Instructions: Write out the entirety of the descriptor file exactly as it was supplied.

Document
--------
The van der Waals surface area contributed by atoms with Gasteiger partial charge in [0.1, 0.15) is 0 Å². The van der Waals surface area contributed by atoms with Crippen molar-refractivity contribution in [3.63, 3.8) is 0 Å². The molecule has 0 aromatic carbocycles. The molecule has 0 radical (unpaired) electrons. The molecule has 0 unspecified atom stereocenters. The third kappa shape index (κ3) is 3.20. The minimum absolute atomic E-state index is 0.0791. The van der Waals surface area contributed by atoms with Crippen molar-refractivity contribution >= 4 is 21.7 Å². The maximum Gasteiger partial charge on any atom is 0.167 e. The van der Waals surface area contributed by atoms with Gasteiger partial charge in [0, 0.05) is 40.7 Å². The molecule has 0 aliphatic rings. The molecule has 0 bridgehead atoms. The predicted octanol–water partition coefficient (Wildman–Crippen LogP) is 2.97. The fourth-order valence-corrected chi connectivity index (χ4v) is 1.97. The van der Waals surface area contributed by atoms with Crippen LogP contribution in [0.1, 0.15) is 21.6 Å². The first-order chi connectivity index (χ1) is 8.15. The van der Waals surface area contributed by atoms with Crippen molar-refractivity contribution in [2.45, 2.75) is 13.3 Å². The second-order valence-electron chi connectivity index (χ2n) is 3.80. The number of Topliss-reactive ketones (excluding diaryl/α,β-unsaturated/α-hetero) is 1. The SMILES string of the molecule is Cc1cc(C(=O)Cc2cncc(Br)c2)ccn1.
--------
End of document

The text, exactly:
The van der Waals surface area contributed by atoms with Gasteiger partial charge in [0.1, 0.15) is 0 Å². The van der Waals surface area contributed by atoms with Crippen molar-refractivity contribution in [3.63, 3.8) is 0 Å². The molecule has 0 aromatic carbocycles. The molecule has 0 radical (unpaired) electrons. The molecule has 0 unspecified atom stereocenters. The third kappa shape index (κ3) is 3.20. The minimum absolute atomic E-state index is 0.0791. The van der Waals surface area contributed by atoms with Crippen molar-refractivity contribution >= 4 is 21.7 Å². The maximum Gasteiger partial charge on any atom is 0.167 e. The van der Waals surface area contributed by atoms with Gasteiger partial charge in [0, 0.05) is 40.7 Å². The molecule has 0 aliphatic rings. The molecule has 0 bridgehead atoms. The predicted octanol–water partition coefficient (Wildman–Crippen LogP) is 2.97. The fourth-order valence-corrected chi connectivity index (χ4v) is 1.97. The van der Waals surface area contributed by atoms with Crippen LogP contribution in [0.1, 0.15) is 21.6 Å². The first-order chi connectivity index (χ1) is 8.15. The van der Waals surface area contributed by atoms with Crippen molar-refractivity contribution in [2.45, 2.75) is 13.3 Å². The second-order valence-electron chi connectivity index (χ2n) is 3.80. The number of Topliss-reactive ketones (excluding diaryl/α,β-unsaturated/α-hetero) is 1. The SMILES string of the molecule is Cc1cc(C(=O)Cc2cncc(Br)c2)ccn1.